As a result, the senator found himself constantly squeezed between independent and other voters who expected him to break with the president’s more extreme positions and those in the solidly conservative though less populated areas of the state who supported Mr. Trump without question and demanded that Mr. Gardner do the same.
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He centered his re-election campaign in large part on broadly popular agenda items unlikely to offend either group. He used his ties to the president to win Mr. Trump’s commitment this year to fully fund the Land and Water Conservation Fund used to acquire public lands, even though the president’s budget office had favored eliminating money for the program. Mr. Gardner, along with Senator Steve Daines of Montana, another endangered Republican, made a personal appeal at the White House for Mr. Trump to back the legislation, viewing it as a way to attract independent and moderate voters. The landmark bill was signed into law in August, but it was not enough.
Mr. Hickenlooper, who in 1988 opened a popular brewpub that contributed to the redevelopment of Denver’s downtown, had initially insisted he was not interested in the Senate seat.
“I’m not cut out to be a senator,” Mr. Hickenlooper said in early 2019 as he resisted entreaties to challenge Mr. Gardner and instead opted for a presidential run. But after he failed to break through nationally, he quickly changed course, and in August 2019, he said that “this is no time to walk away from the table,” and that he was “not done fighting for the people of Colorado.”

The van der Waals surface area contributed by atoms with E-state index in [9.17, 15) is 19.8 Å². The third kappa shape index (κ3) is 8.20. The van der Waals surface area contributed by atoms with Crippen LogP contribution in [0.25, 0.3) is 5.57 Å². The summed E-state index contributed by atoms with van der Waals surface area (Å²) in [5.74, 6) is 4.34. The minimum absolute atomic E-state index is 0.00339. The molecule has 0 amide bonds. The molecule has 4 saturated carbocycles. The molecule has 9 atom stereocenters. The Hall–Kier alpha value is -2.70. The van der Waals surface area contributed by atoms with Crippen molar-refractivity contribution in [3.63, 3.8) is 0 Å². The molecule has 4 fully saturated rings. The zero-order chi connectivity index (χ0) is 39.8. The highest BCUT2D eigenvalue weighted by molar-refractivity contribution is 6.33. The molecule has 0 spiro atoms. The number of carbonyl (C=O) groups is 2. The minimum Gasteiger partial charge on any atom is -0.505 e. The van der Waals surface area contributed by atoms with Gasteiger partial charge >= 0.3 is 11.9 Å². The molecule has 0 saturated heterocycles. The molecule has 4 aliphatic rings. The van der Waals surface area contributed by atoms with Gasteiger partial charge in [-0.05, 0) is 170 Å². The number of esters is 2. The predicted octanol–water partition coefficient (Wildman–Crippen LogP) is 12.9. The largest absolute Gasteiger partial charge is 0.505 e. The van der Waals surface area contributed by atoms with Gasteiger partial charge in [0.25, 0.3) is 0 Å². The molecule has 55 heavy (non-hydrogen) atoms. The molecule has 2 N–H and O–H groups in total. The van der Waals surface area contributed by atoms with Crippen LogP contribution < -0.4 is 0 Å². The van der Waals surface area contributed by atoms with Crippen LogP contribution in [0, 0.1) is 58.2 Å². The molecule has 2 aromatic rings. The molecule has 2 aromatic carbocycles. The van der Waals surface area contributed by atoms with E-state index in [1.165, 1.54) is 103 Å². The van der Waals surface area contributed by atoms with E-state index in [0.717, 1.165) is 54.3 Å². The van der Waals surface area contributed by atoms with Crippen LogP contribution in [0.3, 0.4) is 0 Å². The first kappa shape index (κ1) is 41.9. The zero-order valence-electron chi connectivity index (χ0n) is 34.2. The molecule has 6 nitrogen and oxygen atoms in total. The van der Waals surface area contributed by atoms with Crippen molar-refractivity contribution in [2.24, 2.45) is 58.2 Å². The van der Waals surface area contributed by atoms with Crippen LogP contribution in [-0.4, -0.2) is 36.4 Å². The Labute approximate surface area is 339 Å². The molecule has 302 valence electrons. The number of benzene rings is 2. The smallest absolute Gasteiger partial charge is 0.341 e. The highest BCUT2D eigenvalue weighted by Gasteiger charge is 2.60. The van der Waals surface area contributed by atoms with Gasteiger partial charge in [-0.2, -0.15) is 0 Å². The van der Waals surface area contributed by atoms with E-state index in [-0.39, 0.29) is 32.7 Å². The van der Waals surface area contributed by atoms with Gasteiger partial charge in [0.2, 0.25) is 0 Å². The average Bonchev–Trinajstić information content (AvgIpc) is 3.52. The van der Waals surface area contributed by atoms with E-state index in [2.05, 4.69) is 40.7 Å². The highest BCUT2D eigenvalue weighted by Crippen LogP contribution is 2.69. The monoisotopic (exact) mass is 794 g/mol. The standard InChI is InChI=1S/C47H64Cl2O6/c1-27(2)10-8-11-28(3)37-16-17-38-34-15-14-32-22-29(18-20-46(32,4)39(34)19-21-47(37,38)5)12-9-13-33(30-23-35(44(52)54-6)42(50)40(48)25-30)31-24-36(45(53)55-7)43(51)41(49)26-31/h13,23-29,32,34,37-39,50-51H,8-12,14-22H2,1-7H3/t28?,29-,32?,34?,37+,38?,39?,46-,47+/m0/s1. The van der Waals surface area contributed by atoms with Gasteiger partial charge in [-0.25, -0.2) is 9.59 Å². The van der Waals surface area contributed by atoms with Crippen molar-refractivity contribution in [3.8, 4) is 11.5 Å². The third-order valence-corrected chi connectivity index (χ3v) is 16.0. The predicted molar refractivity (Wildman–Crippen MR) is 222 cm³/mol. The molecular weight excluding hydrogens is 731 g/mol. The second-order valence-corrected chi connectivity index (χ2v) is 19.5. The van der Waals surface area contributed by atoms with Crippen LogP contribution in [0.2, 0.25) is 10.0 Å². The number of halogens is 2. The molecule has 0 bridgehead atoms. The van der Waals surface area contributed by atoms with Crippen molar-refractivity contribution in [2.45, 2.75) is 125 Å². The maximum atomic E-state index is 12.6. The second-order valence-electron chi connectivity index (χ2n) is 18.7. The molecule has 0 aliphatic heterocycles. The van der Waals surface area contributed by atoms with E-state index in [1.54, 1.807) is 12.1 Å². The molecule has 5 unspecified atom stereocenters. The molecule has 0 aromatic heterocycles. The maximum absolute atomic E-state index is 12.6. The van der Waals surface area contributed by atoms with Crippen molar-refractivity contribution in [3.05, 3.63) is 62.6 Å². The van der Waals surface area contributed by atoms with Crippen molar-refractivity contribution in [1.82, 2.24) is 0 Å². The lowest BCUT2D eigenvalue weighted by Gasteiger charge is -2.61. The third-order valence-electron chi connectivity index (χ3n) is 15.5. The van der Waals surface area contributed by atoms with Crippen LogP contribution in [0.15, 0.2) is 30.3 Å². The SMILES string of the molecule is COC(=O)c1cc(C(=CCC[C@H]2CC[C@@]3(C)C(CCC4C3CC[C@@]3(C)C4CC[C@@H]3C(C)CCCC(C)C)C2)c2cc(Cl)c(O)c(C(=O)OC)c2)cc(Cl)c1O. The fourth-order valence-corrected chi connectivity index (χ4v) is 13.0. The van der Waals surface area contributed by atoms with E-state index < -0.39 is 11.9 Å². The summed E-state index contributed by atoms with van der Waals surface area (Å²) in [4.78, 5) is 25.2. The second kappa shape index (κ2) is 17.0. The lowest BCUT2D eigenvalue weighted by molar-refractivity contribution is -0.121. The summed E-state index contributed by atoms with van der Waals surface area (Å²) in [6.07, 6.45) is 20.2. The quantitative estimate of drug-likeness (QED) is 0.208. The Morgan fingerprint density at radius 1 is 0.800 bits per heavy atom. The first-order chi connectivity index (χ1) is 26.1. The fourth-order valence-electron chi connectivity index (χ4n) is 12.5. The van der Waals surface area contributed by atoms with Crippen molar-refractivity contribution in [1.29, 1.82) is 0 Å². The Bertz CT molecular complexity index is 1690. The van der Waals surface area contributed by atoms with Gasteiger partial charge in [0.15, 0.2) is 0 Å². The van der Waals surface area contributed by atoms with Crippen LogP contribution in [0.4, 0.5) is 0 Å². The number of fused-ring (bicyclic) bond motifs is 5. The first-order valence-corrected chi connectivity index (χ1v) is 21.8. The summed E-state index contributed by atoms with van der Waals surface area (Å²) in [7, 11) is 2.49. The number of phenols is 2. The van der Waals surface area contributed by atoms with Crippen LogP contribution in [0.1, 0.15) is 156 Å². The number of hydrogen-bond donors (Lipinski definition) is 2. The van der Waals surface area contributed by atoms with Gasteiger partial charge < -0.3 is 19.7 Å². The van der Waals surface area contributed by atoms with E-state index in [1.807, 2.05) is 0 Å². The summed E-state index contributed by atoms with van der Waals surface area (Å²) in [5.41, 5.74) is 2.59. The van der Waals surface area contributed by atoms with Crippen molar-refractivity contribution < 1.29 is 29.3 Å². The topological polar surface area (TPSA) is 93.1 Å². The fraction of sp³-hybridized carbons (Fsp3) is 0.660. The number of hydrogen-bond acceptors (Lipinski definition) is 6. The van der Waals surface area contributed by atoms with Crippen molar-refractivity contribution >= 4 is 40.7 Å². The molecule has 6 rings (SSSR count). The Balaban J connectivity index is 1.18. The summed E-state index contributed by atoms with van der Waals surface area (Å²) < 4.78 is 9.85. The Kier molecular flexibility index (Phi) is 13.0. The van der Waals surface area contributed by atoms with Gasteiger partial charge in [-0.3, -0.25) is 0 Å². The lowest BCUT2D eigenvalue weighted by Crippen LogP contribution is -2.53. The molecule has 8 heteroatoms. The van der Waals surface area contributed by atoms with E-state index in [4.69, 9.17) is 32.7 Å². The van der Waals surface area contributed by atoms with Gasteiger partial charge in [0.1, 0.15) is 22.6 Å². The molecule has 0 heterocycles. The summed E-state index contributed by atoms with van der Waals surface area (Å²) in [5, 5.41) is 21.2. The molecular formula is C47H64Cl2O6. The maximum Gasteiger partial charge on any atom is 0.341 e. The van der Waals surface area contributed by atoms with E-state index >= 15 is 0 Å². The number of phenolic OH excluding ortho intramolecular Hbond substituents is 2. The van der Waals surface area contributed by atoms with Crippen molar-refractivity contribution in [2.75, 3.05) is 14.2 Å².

Mr. Hickenlooper still faced one hurdle to taking on Mr. Gardner, a primary race against Andrew Romanoff, a former state House speaker who ran to the left of the former governor. Mr. Hickenlooper’s path to the nomination was complicated in June, when he failed to take part in a state ethics board examination into accusations that he failed to properly report private jet rides and overseas trips. He was held in contempt and drew extensive negative news coverage. He appeared the next day, but the commission eventually fined him $2,750 for two violations and refused to vacate its contempt finding.
He still managed to beat Mr. Romanoff decisively in June, setting up a race with Mr. Gardner that drew millions of dollars from outside groups.
Mr. Hickenlooper hit Mr. Gardner continuously for voting to overturn the Affordable Care Act and eliminate coverage for pre-existing medical conditions. Mr. Gardner pushed back and backed legislation that Republicans said would guarantee coverage, and when Democrats forced a vote last month on a measure seeking to bar the Trump administration from arguing in court to overturn the health care law, he was one of several Republican senators in tough re-election races who broke with their party to support it. But he could never close the gap with Mr. Hickenlooper.
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